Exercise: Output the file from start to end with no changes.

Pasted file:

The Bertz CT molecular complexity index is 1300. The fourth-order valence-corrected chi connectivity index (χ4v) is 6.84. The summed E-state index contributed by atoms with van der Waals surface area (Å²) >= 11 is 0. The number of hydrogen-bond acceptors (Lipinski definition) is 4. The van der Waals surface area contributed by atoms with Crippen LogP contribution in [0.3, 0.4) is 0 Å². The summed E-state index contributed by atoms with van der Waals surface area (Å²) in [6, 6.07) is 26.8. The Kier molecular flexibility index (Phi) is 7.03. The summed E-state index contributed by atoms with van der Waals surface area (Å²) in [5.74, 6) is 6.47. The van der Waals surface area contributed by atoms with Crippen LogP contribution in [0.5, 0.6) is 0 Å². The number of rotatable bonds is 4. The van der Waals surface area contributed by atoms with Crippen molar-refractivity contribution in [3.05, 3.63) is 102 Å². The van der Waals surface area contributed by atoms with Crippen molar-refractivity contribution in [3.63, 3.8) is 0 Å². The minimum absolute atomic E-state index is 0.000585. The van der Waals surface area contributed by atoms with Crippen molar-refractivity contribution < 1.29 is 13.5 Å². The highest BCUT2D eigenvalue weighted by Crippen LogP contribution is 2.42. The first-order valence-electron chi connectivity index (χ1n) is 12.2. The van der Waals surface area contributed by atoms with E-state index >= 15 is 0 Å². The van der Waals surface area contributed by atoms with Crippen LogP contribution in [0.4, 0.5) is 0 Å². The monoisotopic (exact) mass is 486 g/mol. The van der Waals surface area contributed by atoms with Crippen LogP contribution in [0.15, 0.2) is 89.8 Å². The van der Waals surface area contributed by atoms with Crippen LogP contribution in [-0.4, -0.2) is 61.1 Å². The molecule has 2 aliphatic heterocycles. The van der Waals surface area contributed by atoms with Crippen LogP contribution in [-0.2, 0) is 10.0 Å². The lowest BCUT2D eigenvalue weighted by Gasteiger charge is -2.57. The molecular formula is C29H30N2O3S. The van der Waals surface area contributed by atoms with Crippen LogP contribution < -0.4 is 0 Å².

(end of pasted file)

The Bertz CT molecular complexity index is 1300. The fourth-order valence-corrected chi connectivity index (χ4v) is 6.84. The summed E-state index contributed by atoms with van der Waals surface area (Å²) >= 11 is 0. The number of hydrogen-bond acceptors (Lipinski definition) is 4. The van der Waals surface area contributed by atoms with Crippen LogP contribution in [0.3, 0.4) is 0 Å². The summed E-state index contributed by atoms with van der Waals surface area (Å²) in [6, 6.07) is 26.8. The Kier molecular flexibility index (Phi) is 7.03. The summed E-state index contributed by atoms with van der Waals surface area (Å²) in [5.74, 6) is 6.47. The van der Waals surface area contributed by atoms with Crippen LogP contribution in [0.5, 0.6) is 0 Å². The number of rotatable bonds is 4. The van der Waals surface area contributed by atoms with Crippen molar-refractivity contribution in [3.05, 3.63) is 102 Å². The van der Waals surface area contributed by atoms with Crippen molar-refractivity contribution in [3.63, 3.8) is 0 Å². The minimum absolute atomic E-state index is 0.000585. The van der Waals surface area contributed by atoms with Crippen molar-refractivity contribution < 1.29 is 13.5 Å². The highest BCUT2D eigenvalue weighted by Crippen LogP contribution is 2.42. The first-order valence-electron chi connectivity index (χ1n) is 12.2. The van der Waals surface area contributed by atoms with E-state index >= 15 is 0 Å². The van der Waals surface area contributed by atoms with Crippen LogP contribution in [0.4, 0.5) is 0 Å². The monoisotopic (exact) mass is 486 g/mol. The van der Waals surface area contributed by atoms with Crippen LogP contribution in [0.15, 0.2) is 89.8 Å². The van der Waals surface area contributed by atoms with Crippen LogP contribution in [-0.4, -0.2) is 61.1 Å². The molecule has 2 aliphatic heterocycles. The van der Waals surface area contributed by atoms with Crippen LogP contribution in [-0.2, 0) is 10.0 Å². The lowest BCUT2D eigenvalue weighted by Gasteiger charge is -2.57. The molecular formula is C29H30N2O3S. The van der Waals surface area contributed by atoms with Crippen LogP contribution < -0.4 is 0 Å².